What should this small group of workers do? It is quite meaningless to propose that they should try to “change the type of work [the] company is engaged in.” They can’t. This idea might have meaning for the employee of a small shopkeeper, but war will not be prevented or stopped on these levels. A meaningful policy must at least concern itself with the basic industries of the country, run by giant corporations.
Should they then quit their jobs, and earn a living in some vocation totally unconnected with the war effort, if they can find one? (And of course they have to earn their living, even under capitalism…) But their aim presumably is, or ought to be, to convince other workers to agree with their anti-war views. The tactic advocated by our correspondent only divorces them from living contact with those workers, without stopping the drive toward war at all.
The thought behind the pacifist tactic is, we realize, quite at variance with this objective result. This thought is roughly: “If everybody acted as we do, war would be impossible. Let us, therefore, take the initiative in so acting, hoping that our example will be an inspiration and a model for all others.”
What is admirable in this reaction is an element which is rare enough nowadays, and for which certainly the pacifists have our ungrudging respect: acting on one’s conviction, lead where it may. It is the “convictions” — the pacifist tactic — with which we disagree.
We do not belittle the power of example per se — not to the slightest degree. But a would-be demonstration of an “example” from afar has never been and never will be effective — any more than was the example of the saintly hermits who withdrew from man’s sinful society in order to live in purity. This did not serve to reform Christian mores. In justice to the hermits, however, it should be added that reforming others was not their only, and perhaps not their main, aim in view: they had their own souls to save. Since many pacifists become irritated when it is suggested that this is also the only result of their own tactic, we mention it here only to point the difference between the goal of individual salvation and the goal of changing the world.
Mass movements are not created and organized and led by examples from afar which are divorced from participation in the life of the masses themselves. The meaning of the example has to be demonstrated to the people through the lessons of their day-to-day experience. The day-to-day experience and life of the working class is spent (most of it) in the factories, and the most important job of one who advocates social change is to be among them. If the pacifist tactic were successful in its own terms, it would empty the plants of workers with anti-war convictions. There could be few greater disservices to the cause of either labor or peace. Distributing leaflets at patriotic rallies — an activity which is certainly useful — is no substitute, though it may understandably give the distributor a feeling of taking “direct action.”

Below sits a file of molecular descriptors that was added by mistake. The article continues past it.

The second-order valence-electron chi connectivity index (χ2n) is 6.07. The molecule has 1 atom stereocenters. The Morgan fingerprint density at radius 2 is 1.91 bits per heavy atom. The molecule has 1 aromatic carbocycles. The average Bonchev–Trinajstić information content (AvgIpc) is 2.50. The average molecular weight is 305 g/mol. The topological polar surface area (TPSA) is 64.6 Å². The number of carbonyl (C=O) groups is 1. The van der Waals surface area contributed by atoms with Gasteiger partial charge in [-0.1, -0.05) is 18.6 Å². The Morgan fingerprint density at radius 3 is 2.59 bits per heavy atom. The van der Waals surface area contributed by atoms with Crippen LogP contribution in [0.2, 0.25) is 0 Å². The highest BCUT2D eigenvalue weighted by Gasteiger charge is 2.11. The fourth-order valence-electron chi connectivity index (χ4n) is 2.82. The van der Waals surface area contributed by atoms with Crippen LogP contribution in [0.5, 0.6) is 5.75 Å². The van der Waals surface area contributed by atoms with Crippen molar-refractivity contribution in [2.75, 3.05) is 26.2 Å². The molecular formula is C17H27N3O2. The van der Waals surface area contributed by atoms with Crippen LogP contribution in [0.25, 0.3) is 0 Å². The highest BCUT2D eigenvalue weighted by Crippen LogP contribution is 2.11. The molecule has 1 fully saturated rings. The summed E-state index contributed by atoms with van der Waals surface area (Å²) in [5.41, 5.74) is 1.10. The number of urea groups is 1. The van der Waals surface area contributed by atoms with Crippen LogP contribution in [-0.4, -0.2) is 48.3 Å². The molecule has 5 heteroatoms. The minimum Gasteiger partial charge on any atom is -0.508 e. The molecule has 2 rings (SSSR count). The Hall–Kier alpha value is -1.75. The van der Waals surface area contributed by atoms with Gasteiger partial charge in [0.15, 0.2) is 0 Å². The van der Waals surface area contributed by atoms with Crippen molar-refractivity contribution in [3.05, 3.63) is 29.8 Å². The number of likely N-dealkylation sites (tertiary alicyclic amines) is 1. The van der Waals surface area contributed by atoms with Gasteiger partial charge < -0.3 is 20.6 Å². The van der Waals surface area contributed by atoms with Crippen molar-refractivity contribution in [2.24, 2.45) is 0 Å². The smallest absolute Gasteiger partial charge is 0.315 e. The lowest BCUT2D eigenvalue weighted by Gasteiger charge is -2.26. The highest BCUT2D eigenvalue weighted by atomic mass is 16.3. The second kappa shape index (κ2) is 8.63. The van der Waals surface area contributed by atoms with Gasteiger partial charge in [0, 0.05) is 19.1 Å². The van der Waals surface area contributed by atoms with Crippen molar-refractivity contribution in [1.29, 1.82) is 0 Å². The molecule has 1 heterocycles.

On the other hand, we have no sympathy with the pseudo-radical who develops the convenient rationalization that the best way to have an effect upon the mass of workers is to take on the coloration of their political views, so that one is not accused of “sectarianism.” The pacifist tactic is the reverse of this, and just as wrong: for fear of being tainted by any connection with the war, they advocate divorcement from the mass workers’ movement (in effect). The hardest road is to fight in the mass workers’ movement without yielding to the prevailing backwardness and conservatism of its views, but rather educating for and teaching one’s own socialist view. This has always been the Marxist policy.
This policy of socialist education is also today being carried on by only a small group of workers. We are not criticizing the pacifist tactic because it would be followed only by a small number. We are criticizing the tactic because it means that this small number voluntarily deprives itself of the possibility of ever effectively influencing a larger number.
Finally, we wish to emphasize a point which has already been indicated in passing above and which today deserves to be emphasized.
We think the absolute pacifists are quite wrong, as we have explained, but we feel ourselves to have infinitely more in common with them and their ends than with the much larger number of self-styled “socialists,” “peace-lovers,” “radicals” (tired or still spry), “hard-headed liberals” and other, political specimens of our generation who give their “leftist” blessings in one form or another to the greatest crime of our age — the preparation of the third and atomic imperialist war against civilization. We would like to convince the pacifists to fight our way and with us — and vice versa, no doubt — but this is on quite a different plane from the case of those who refuse to fight at all or who fight for the ideas of our enemies.